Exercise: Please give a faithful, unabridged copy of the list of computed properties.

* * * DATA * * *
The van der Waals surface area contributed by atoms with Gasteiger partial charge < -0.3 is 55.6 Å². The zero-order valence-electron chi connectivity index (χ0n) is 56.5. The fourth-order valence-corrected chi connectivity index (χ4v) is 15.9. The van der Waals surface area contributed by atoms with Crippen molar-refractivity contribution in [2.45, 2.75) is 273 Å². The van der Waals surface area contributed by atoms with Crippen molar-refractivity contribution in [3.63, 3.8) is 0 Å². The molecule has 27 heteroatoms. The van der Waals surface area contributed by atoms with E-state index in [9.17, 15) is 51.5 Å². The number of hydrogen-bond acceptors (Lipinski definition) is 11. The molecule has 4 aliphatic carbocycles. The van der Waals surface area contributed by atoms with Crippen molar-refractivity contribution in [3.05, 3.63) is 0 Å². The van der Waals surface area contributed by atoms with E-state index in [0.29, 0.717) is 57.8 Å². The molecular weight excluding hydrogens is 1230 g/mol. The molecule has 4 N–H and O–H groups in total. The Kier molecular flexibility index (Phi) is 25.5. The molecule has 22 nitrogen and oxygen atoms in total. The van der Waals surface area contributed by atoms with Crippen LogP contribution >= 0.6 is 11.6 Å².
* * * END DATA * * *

The van der Waals surface area contributed by atoms with Gasteiger partial charge < -0.3 is 55.6 Å². The zero-order valence-electron chi connectivity index (χ0n) is 56.5. The fourth-order valence-corrected chi connectivity index (χ4v) is 15.9. The van der Waals surface area contributed by atoms with Crippen molar-refractivity contribution in [2.45, 2.75) is 273 Å². The van der Waals surface area contributed by atoms with Crippen molar-refractivity contribution in [3.63, 3.8) is 0 Å². The molecule has 27 heteroatoms. The van der Waals surface area contributed by atoms with E-state index in [9.17, 15) is 51.5 Å². The number of hydrogen-bond acceptors (Lipinski definition) is 11. The molecule has 4 aliphatic carbocycles. The van der Waals surface area contributed by atoms with Crippen molar-refractivity contribution in [3.05, 3.63) is 0 Å². The van der Waals surface area contributed by atoms with E-state index in [0.29, 0.717) is 57.8 Å². The molecular weight excluding hydrogens is 1230 g/mol. The molecule has 4 N–H and O–H groups in total. The Kier molecular flexibility index (Phi) is 25.5. The molecule has 22 nitrogen and oxygen atoms in total. The van der Waals surface area contributed by atoms with Crippen LogP contribution >= 0.6 is 11.6 Å².